Saturday, January 5, 2013

Tips on Selling Your Land

As a Land REALTOR and Registered Forester, I look at and show a lot of property. So, I thought I would pass along some ideas about selling your property.  

1. Unique Features: Anything unique that can be identified will help set your property apart from others. Probably the number one feature I’m asked about is water. People want some type of water, whether it’s a stream, pond, or frontage on a main river or lake. Obviously, you cannot manufacture this if you don’t have it, but extra time to photograph and highlight what you do have will pay off.   Example, I had a land-locked tract listed for sale for about two years, it was priced accordingly, and I could not get a serious inquiry. One day I was walking across it and came across a small but scenic stream. I squatted down and took a photo with my phone. I posted it on the internet as the feature photo and put it under contract in about three weeks. This is the actual photo:

We also can use topographic maps along with ArcGIS mappng software to show potential lake/pond sites.

Other Unique Features: Large hardwoods are hard to find these days, game plots with hunting stands make the property ready to hunt, people love a scenic view, old home sites just add character, and well kept open land enhances aesthetics.

2. It’s Not What You See; It’s What You Don’t See: People do not want to drive into a property and immediately see something they need to fix. For example, I’m a Forester and I drive in the woods all of the time and limbs dragging down the side of my truck do not bother me at all. However, if I’m showing a tract to a husband and wife and I have to push my way through a woods road where limbs are raking both sides of my truck, it’s an immediate turn-off. More importantly this is an easy and inexpensive fix. Another situation, if I’m showing a property and driving down a primary internal road and have to lock my truck into four-wheel drive, not good. Here’s a non-exhaustive list of things you can do: trim limbs along roads/trails, fix roads, cut limbs or trees to provide a view, mow/bush hog where possible especially road right-of-ways, provide for an easy pull-off to access property, manicure entrance to property, install gates, and PICK UP TRASH.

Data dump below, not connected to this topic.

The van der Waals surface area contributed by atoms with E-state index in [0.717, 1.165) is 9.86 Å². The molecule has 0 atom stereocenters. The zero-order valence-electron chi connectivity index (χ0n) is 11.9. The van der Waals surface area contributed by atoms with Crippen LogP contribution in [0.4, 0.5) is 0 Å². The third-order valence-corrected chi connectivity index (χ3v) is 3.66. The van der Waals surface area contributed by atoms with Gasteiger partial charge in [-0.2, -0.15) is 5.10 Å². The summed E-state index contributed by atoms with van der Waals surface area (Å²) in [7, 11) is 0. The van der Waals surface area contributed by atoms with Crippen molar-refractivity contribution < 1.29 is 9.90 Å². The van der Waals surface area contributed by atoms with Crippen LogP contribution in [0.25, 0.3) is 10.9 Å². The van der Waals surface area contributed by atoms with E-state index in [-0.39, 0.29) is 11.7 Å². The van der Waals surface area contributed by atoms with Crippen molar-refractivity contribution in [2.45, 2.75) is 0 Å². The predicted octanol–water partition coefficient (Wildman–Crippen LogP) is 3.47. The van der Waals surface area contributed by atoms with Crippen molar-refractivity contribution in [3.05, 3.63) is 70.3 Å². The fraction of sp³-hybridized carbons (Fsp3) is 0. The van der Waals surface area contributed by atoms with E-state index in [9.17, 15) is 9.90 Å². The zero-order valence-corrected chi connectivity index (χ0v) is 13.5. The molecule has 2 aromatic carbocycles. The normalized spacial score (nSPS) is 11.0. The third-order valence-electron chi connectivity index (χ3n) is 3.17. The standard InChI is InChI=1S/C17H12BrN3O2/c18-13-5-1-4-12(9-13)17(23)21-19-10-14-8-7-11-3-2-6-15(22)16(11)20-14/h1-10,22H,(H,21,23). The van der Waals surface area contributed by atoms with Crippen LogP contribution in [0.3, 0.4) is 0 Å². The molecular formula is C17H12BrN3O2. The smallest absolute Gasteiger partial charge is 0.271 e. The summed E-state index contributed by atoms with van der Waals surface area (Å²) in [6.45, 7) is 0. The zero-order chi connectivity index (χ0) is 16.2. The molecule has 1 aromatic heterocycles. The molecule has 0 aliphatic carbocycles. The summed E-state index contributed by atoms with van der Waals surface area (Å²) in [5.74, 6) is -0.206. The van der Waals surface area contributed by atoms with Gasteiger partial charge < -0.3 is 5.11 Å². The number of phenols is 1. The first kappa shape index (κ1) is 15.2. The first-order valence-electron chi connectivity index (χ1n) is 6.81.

3. Be Realistic on Pricing: If I had a dollar for every time I’ve been told “It’s a buyer’s market” I could retire comfortably. It appears activity is picking up, but there has been a definite “reset” of prices as compared to what they used to be. Does this mean you have to sell your property cheap, absolutely not? However, there is a sweet spot on pricing and you have to be in that range to get people to look. I monitor my internet activity; if a tract is priced too high, people will not even click on the listing.

Click here to visit my website.

I hope this helps. Please comment if you have any questions or additional ideas.

Tuesday, May 29, 2012

Mapping Tools

Whether you are buying, selling, or managing your timberland, accurate and easy to use maps will always be beneficial.  This technology is evolving at a rate that is sometimes difficult to keep up with.  Two of the newer tools are cloud based maps and applications for your mobile devices.

We have added all of our listings to a cloud database that can be viewed by the public.  This technology can be expanded to be used for individual clients meeting their specific needs.

Click here to visit my Real Estate site to see examples of mapping with ArcGis.
Click here to see a discussion of mapping on my Consultant Forester website

Tuesday, March 27, 2012

Timberland as an Investment

I ran across the following article that discusses the benefits of investing in timberland.  It's in an interview format and the answers are brief and to the point. I thought it was worth repeating.

The Ultimate Agriculture Investment

From the Daily Crux Interview Series
Saturday, May 7, 2011

The Daily Crux: You've done a tremendous amount of research on timberland investing over the years... and you've been a big proponent of this idea. What is so special about timberland?
Steve Sjuggerud: Yes... I've literally been all over the world researching timberland investing. I've spent hundreds of hours on it. I've recommended many timber stocks to my readers over the years. And I've personally invested in timberland.
There's a long list of reasons why investing in timberland is a great idea... and consistently produces big returns.
First of all, trees grow year in and year out. Trees in good growing regions in the U.S. grow at 6%-8% per year. They grow through recessions. They grow through wars. They grow through stock and real estate crashes. They grow through everything. They give you built-in investment growth that isn't guaranteed with a stock.